Granted, anyone expecting this unit to function at a similar level to the 2012 unit, despite losing a trio of All-Americans, was unrealistic in the first place.
While Alabama’s offense ranks in the middle of the SEC, according to cfbstats.com, the offense has shown signs of life in recent weeks, mostly due to the improvements made in the trenches. The Tide's 668 yards of total offense against Kentucky is a signal that Doug Nussmeier's group is starting to click entering the meat of its conference schedule.
If players such as Chad Lindsay, Arie Kouandjio and Austin Shepherd continue to get more comfortable, the Tide’s offense could look similar to how it did toward the end of last season.
Another unit that underwent a transition in the offseason was the defensive line. Chris Rumph built this year’s unit around veteran defensive end Ed Stinson.
However, the growth of true freshmen A’Shawn Robinson and Jonathan Allen has given a boost to a group that has stepped it up over the last four games. Also, juniors Jeoffrey Pagan and Xzavier Dickson have provided the Tide with solid play up-front throughout the season.
In fact, after struggling in the first two games of the season, Alabama has allowed only 206 yards rushing in its last four games and rank seventh nationally in rushing defense, according to cfbstats.com.
The continued growth of players such as Robinson and Allen will give the Tide an excellent chance to form a dominant unit by season’s end.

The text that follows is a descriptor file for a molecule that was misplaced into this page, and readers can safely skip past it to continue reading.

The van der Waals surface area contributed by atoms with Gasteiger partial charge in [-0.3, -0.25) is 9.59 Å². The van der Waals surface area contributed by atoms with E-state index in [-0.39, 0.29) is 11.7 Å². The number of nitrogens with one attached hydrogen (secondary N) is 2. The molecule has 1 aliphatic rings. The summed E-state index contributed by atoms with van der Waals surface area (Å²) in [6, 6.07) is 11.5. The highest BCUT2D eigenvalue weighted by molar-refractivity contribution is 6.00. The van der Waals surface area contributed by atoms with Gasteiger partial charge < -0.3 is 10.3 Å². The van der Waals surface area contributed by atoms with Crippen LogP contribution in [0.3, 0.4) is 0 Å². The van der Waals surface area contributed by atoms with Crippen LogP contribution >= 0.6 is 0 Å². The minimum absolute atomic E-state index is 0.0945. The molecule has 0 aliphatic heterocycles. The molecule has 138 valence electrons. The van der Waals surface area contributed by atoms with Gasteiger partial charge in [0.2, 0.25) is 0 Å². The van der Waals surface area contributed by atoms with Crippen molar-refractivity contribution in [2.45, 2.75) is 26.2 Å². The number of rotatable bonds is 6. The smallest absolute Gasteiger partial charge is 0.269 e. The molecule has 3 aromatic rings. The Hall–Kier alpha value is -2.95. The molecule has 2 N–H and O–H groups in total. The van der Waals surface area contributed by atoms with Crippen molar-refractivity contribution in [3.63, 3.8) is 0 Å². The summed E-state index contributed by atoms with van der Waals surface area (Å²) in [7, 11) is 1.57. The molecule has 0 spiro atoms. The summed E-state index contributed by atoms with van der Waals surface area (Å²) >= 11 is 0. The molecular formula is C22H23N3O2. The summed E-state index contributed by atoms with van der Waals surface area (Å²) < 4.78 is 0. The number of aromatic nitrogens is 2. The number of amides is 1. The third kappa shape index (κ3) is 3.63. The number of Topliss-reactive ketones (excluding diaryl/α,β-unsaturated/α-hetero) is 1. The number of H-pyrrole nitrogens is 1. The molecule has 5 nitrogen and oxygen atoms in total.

Alabama’s depth, talent and experience at linebacker has been beneficial, considering the changes to the defensive line and the secondary.
C.J. Mosley has been the rock of this unit, and he continues to be one of the nation’s most dominant defenders. Trey DePriest, Adrian Hubbard and Denzel Devall have been solid alongside Mosley.
Aside from the Texas A&M game that forced Alabama to play more nickel and dime coverages, this group has performed at a high level through the first half of the season.
Perhaps, no unit has undergone more upheaval than Saban’s secondary. The rotation at corner has been shuffled due to injuries and some early-season struggles.
Add in the midseason suspension to starting safety Ha Ha Clinton-Dix and it paints a clear picture as to the inconsistencies in the Tide’s lineup on the back-end of the defense.
The Texas A&M game was obviously a rough outing. However, safety Vinnie Sunseri’s third-quarter pick-six may have been the defining moment of the 49-42 victory over the Aggies.
Also, the insertion of freshman corner Eddie Jackson into the starting lineup has been a revelation. The combination of Jackson and Deion Belue at corner, and the emergence of Landon Collins and Jarrick Williams as the Tide’s extra defensive backs in nickel and dime sets gives the secondary a chance to gain some chemistry and consistency moving forward.
Considering that Alabama scored a touchdown via a punt return, a kickoff return and a blocked punt (all within the first three games of the season), the Tide’s special teams unit has factored heavily into the team’s 6-0 start.
Christion Jones has been a dynamic returner, and the coverage units have largely been outstanding.
According to cfbstats.com, senior punter Cody Mandell ranks fifth nationally, averaging nearly 47 yards per punt, and he’s been an unsung hero for allowing the Tide to stay on the right side of the field-position battle in times when the offense has struggled.
Kicker Cade Foster has hit on seven of his eight field-goal attempts—including a long of 53 yards.
In fact, the special teams unit has been the most consistent segment of the Tide’s roster through the first half of the season.